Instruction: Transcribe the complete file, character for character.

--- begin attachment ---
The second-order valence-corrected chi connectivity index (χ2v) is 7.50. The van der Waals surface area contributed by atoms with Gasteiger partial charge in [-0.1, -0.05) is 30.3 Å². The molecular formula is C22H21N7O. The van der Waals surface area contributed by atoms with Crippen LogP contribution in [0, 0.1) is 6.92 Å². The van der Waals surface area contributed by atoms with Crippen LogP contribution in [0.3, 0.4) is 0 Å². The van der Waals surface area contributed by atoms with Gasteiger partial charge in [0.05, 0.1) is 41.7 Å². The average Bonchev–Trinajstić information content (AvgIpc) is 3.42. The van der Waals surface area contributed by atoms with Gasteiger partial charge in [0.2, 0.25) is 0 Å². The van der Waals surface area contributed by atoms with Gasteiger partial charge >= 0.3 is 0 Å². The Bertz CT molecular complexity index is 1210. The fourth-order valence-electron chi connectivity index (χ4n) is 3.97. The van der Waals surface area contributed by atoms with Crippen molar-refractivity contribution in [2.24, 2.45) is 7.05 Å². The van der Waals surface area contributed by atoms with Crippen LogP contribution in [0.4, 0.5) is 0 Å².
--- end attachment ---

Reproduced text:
The second-order valence-corrected chi connectivity index (χ2v) is 7.50. The van der Waals surface area contributed by atoms with Gasteiger partial charge in [-0.1, -0.05) is 30.3 Å². The molecular formula is C22H21N7O. The van der Waals surface area contributed by atoms with Crippen LogP contribution in [0, 0.1) is 6.92 Å². The van der Waals surface area contributed by atoms with Crippen LogP contribution in [0.3, 0.4) is 0 Å². The van der Waals surface area contributed by atoms with Gasteiger partial charge in [0.05, 0.1) is 41.7 Å². The average Bonchev–Trinajstić information content (AvgIpc) is 3.42. The van der Waals surface area contributed by atoms with Gasteiger partial charge in [0.2, 0.25) is 0 Å². The van der Waals surface area contributed by atoms with Gasteiger partial charge >= 0.3 is 0 Å². The Bertz CT molecular complexity index is 1210. The fourth-order valence-electron chi connectivity index (χ4n) is 3.97. The van der Waals surface area contributed by atoms with Crippen molar-refractivity contribution in [2.24, 2.45) is 7.05 Å². The van der Waals surface area contributed by atoms with Crippen LogP contribution in [0.4, 0.5) is 0 Å².